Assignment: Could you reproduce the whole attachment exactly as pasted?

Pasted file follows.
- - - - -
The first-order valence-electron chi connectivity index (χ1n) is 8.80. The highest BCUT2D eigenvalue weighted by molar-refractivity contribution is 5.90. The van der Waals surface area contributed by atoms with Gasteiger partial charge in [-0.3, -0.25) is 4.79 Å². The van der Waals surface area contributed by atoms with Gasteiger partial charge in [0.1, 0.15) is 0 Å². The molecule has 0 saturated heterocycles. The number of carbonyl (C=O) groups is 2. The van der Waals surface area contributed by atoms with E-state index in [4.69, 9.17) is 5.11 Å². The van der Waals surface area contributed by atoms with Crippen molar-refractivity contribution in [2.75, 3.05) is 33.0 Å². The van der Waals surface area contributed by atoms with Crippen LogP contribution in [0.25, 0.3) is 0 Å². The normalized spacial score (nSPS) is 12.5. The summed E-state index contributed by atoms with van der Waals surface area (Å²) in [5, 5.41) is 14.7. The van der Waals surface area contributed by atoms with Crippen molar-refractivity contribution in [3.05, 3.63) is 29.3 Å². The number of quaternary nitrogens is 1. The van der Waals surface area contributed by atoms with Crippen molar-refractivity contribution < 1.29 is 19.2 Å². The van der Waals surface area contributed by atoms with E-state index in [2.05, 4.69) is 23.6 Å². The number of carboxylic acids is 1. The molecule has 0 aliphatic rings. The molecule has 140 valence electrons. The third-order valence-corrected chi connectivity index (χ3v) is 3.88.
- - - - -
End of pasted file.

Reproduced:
The first-order valence-electron chi connectivity index (χ1n) is 8.80. The highest BCUT2D eigenvalue weighted by molar-refractivity contribution is 5.90. The van der Waals surface area contributed by atoms with Gasteiger partial charge in [-0.3, -0.25) is 4.79 Å². The van der Waals surface area contributed by atoms with Gasteiger partial charge in [0.1, 0.15) is 0 Å². The molecule has 0 saturated heterocycles. The number of carbonyl (C=O) groups is 2. The van der Waals surface area contributed by atoms with E-state index in [4.69, 9.17) is 5.11 Å². The van der Waals surface area contributed by atoms with Crippen molar-refractivity contribution in [2.75, 3.05) is 33.0 Å². The van der Waals surface area contributed by atoms with Crippen LogP contribution in [0.25, 0.3) is 0 Å². The normalized spacial score (nSPS) is 12.5. The summed E-state index contributed by atoms with van der Waals surface area (Å²) in [5, 5.41) is 14.7. The van der Waals surface area contributed by atoms with Crippen molar-refractivity contribution in [3.05, 3.63) is 29.3 Å². The number of quaternary nitrogens is 1. The van der Waals surface area contributed by atoms with Crippen molar-refractivity contribution < 1.29 is 19.2 Å². The van der Waals surface area contributed by atoms with E-state index in [2.05, 4.69) is 23.6 Å². The number of carboxylic acids is 1. The molecule has 0 aliphatic rings. The molecule has 140 valence electrons. The third-order valence-corrected chi connectivity index (χ3v) is 3.88.